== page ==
Charles Lloyd Quartet / Swiss Radio Days Jazz Series Vol. 46
With Charles, it all started with an autograph…
As we all know, one small moment in a life can have incalculable and unexpected effects... June 18, 1967, thanks to parents who adored Jazz and who certainly would not have missed the arrival of a new festival at their doorstep, I found myself with festival program in hand, prodded along by my father, going up sheepishly and asking for an autograph from this tall and very impressive man by the name of Charles Lloyd. I still remember his reaction: first surprised, then charming, warm, attentive, and... concerned. He took his time and said lots of very nice things to me that although I didn’t understand in words, I did with my heart! That day I told myself that Jazz was a very fine music indeed if you met people so vibrant and... cool!
Pianist Keith Jarrett, bassist Ron McClure and drummer Jack DeJohnette dance around the dervish which is Charles Lloyd, augmenting the music of the quartet with all the liberties, all the daring and finally all the craziness that allow the leader to take flight to his improvisational territories of predilection. The music is carnal, expressive as hell itself and knows how to take its time through changing climates like so many steps mounting to a kind of grandiose ecstatic crescendo. And that which strikes one today, listening to this music aged more than five decades, is that it remains totally unwrinkled and that the freedom and freshness it exudes, while being an unmistakable announcement of the upcoming Free Jazz as well as different streams of "spiritual" music, never lose the listener but launches him on a breathtaking journey from which he returns transformed and... bettered! In addition, one also has the impression that the art of each of the four instrumentalists, who have not stopped evolving since then and have all been in their own rights acclaimed and recognized, already contains all the nuggets and qualities of their future productions and projects; without any of them having to be apologetic for the effects of time or the harsh law of changing styles with regard to this legendary Montreux performance.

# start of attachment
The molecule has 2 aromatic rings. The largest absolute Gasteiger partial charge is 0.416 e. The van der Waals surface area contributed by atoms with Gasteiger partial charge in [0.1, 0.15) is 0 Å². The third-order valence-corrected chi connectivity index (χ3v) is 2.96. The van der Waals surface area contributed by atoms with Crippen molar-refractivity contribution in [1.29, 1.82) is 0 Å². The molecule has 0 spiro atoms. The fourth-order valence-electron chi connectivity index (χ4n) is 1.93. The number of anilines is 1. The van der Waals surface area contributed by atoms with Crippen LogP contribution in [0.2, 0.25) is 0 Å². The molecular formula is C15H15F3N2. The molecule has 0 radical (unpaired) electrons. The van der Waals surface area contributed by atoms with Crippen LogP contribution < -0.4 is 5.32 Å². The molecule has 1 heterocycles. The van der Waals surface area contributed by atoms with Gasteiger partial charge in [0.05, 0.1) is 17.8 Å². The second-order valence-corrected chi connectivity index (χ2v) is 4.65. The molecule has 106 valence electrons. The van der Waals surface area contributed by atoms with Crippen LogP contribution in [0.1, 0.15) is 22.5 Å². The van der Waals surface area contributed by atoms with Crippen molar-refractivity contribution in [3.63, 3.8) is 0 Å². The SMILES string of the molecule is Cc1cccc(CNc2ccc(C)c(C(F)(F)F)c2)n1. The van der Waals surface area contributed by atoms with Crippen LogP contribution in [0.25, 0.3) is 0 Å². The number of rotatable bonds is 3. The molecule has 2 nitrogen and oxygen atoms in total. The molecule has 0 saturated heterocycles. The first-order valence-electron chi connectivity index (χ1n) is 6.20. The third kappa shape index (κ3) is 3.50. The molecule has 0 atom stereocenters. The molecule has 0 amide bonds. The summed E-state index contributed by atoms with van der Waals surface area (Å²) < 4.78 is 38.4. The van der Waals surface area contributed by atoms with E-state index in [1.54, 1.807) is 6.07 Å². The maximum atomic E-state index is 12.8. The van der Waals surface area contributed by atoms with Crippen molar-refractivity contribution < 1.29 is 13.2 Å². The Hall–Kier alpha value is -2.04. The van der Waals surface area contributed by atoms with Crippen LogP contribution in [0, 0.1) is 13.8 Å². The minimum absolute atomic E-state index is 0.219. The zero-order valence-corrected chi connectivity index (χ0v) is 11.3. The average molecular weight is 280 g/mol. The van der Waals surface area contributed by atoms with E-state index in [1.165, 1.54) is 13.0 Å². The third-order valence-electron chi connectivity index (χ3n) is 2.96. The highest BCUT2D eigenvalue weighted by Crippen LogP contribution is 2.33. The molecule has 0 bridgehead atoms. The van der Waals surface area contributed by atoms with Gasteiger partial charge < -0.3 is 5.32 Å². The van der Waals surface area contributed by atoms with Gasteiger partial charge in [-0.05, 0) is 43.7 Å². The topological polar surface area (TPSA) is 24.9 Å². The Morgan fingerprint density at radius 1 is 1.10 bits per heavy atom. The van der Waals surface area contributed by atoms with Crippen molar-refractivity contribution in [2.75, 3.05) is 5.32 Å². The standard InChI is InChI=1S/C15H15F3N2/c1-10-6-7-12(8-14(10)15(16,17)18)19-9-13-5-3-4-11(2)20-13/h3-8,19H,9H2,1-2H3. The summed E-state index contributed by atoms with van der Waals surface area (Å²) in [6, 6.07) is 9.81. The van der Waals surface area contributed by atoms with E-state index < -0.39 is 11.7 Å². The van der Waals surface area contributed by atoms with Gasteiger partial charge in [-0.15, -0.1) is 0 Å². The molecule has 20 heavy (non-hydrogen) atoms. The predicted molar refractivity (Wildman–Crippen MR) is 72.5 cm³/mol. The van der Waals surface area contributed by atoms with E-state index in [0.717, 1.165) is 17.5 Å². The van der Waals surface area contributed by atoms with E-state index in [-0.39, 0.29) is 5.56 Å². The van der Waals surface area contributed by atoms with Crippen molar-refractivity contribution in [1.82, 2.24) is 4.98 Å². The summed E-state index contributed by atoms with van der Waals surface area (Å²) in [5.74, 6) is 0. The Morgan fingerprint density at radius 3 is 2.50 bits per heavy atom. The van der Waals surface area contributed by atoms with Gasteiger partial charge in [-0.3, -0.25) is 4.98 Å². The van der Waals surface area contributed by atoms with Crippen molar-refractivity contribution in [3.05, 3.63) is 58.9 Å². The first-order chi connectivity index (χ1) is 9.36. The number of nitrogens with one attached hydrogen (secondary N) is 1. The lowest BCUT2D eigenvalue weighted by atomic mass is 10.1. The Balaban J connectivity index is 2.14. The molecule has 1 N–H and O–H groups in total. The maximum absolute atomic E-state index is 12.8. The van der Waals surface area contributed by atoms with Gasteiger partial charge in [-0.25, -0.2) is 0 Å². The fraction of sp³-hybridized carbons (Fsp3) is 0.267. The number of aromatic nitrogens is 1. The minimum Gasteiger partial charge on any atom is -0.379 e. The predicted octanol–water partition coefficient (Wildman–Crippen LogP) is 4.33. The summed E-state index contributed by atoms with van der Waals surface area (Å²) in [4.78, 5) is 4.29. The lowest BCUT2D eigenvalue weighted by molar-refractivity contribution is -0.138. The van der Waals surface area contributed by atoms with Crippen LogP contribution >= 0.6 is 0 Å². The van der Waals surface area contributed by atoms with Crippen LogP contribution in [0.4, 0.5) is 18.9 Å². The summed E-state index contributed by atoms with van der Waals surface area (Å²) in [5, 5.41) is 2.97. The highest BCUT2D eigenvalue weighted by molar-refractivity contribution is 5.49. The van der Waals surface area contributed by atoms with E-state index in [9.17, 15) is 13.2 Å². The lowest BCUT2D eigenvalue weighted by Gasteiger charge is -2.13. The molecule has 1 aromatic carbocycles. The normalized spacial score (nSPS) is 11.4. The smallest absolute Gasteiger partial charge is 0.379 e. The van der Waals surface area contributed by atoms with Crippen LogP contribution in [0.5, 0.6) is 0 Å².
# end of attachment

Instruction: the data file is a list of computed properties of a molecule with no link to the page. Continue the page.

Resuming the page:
This music remains as alive and eloquent as it was revealing for many at the time of its creation, and can now be made "public" for the second time - once and for all! Justice is also achieved for the four outstanding musicians, whom I wish to thank very sincerely for their trust.
So now it remains for listeners to discover or rediscover the music of the Charles Lloyd Quartet recorded at the very first Montreux Jazz Festival in 1967!... and they can celebrate, because this voyage is assuredly extraordinary!
Radio Producer & musician
Consultant Swiss Radio Days Jazz Series
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